Mobile Games Deserve Female Protagonists As More Women Play Them

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Ladies represent.

Woman using her mobile phone at home

Who do you see when you think “hardcore gamer”?

“We see a lot of things in the media that make gamers out to be guys in their basements playing with sticky Cheeto fingers,” says Megan King, marketing manager of wildly successful mobile app Dots.

Dots, the feather in the cap of co-founders Patrick Moberg and Paul Murphy’s mobile gaming empire (which also boasts Two Dots and Dots and Co., all three of which have seen more than 100 million downloads), shatters this stereotype. For Dots, the aesthetically pleasing gaming app, the exact opposite is true: their main player base is female (65 to 70 per cent of their players are women, to be exact), busting a stereotype that has long since held the gaming industry to ransom in terms of the types of games actually being made.

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“Women are playing games, but they aren’t necessarily identifying with them,” Megan told Refinery29. “There are games with female characters, but often they’re hyper-sexualised or the supporting characters.”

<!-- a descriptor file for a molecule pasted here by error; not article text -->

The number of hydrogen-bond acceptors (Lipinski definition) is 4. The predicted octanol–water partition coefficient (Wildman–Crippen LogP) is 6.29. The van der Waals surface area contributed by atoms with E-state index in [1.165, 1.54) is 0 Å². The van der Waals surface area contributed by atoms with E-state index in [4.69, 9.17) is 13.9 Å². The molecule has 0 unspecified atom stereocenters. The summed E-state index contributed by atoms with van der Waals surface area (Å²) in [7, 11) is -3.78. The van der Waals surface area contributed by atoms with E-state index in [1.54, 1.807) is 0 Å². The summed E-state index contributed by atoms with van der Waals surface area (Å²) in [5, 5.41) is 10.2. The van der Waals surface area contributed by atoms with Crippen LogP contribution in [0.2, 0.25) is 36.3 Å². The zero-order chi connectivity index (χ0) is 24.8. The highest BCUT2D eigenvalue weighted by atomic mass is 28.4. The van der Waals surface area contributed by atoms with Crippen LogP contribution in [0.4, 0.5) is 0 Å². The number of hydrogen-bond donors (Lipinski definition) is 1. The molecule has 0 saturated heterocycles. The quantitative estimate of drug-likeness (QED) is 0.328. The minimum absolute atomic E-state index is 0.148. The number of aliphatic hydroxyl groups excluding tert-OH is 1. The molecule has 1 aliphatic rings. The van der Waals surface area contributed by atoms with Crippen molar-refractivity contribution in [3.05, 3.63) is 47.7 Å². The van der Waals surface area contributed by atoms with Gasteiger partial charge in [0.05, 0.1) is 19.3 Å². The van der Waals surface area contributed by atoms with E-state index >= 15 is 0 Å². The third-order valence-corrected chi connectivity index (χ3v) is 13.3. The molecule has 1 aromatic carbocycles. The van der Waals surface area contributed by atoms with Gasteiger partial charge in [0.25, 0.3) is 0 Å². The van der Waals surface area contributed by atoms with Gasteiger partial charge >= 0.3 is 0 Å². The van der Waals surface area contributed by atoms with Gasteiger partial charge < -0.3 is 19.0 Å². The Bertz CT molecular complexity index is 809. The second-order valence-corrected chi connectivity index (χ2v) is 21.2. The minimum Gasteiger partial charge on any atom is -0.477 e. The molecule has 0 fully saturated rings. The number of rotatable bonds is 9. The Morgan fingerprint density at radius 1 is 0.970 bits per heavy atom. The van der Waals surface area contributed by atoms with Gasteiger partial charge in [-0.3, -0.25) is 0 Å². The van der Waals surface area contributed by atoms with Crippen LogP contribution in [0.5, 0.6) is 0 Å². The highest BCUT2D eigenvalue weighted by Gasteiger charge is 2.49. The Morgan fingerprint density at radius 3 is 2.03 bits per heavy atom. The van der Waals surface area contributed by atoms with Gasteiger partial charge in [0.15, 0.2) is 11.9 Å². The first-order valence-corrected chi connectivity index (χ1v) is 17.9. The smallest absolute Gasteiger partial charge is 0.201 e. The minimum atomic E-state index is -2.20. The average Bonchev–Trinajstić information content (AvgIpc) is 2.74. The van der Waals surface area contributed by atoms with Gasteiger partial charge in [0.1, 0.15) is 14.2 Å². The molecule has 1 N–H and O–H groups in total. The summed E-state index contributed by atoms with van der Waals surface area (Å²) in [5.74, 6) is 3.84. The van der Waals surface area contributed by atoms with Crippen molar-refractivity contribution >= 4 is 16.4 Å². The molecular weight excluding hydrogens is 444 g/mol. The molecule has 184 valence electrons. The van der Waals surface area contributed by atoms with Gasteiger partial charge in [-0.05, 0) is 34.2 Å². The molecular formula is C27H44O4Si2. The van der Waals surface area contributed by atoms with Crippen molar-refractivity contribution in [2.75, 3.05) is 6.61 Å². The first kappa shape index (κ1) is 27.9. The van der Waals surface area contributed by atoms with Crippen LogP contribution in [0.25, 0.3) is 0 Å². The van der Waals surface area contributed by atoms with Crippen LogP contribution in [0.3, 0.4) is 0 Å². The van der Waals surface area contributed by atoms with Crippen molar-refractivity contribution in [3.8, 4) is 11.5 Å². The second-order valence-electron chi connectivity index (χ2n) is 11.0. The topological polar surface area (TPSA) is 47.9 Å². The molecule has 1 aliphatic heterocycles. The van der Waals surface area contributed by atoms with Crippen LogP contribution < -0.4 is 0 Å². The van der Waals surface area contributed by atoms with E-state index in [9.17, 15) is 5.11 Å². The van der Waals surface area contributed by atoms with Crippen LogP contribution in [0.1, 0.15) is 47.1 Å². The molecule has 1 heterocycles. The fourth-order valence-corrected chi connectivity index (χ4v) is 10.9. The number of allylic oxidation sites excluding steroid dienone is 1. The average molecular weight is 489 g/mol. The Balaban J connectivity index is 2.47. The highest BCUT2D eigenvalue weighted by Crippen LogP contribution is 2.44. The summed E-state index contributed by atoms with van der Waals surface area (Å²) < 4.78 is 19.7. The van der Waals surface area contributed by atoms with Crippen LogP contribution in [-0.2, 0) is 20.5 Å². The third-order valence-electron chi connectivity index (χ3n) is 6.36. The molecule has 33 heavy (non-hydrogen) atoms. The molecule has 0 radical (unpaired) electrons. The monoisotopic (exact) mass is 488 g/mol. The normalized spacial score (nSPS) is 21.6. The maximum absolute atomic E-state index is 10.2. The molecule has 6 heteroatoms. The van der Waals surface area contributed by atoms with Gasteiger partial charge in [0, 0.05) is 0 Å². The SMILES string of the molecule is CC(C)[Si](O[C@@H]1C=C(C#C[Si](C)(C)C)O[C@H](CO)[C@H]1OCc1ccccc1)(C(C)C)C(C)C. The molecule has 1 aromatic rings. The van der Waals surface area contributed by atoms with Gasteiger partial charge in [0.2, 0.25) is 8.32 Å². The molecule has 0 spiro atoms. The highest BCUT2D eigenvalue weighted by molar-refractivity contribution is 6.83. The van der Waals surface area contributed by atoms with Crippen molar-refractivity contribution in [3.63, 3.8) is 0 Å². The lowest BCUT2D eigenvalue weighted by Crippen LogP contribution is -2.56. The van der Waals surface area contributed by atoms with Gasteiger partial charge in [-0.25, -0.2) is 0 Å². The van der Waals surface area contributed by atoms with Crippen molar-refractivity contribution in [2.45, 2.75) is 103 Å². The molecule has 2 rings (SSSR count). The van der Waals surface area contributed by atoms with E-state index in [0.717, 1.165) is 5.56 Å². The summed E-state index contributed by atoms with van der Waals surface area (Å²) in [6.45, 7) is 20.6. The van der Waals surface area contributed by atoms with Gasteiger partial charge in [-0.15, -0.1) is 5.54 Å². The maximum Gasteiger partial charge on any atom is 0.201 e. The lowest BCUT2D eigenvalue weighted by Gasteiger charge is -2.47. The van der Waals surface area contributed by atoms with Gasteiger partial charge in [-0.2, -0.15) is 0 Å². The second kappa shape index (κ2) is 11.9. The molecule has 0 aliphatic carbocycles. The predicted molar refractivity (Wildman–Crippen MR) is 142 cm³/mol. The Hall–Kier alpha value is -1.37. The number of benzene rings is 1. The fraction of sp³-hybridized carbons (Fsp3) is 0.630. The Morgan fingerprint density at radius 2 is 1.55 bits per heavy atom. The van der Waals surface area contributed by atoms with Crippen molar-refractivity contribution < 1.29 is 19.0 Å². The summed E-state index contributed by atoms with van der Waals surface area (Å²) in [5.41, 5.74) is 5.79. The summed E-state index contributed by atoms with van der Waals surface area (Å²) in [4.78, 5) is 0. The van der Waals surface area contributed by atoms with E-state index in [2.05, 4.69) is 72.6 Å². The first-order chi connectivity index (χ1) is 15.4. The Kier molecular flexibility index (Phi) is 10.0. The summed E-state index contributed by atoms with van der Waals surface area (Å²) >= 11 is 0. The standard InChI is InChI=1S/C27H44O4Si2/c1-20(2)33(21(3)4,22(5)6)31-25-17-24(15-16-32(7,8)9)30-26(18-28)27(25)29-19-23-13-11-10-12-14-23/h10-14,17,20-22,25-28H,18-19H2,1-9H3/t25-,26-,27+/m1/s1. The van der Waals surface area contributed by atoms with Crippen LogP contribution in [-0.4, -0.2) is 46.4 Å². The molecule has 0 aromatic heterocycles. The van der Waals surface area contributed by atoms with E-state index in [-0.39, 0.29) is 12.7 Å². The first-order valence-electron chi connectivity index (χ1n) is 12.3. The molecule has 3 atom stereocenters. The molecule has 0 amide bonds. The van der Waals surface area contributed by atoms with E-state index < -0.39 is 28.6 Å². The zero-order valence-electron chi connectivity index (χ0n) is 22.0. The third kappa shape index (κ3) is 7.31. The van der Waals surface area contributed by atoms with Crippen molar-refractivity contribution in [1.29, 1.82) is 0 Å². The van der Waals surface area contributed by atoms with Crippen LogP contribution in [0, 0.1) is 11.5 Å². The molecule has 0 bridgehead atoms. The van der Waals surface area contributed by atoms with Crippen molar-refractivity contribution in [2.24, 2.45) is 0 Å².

Today, the company announced a new game, Wilds, which will be free and is due for release later this year, that features a female protagonist (and looks pretty awesome in general, see below). Wilds is different to the simplistically satisfying Dots because it’s avatar play, and lets players work through “linear” pathways and different worlds, explains Patrick. It’s also wildly different because of that starring role, and is set to change not only how gaming sees women, but how women see gaming.

“We wanted to make a game with a strong female character who is on a mission. We think women will relate to it more, because they’ll see themselves as the woman in the leading role.”

 

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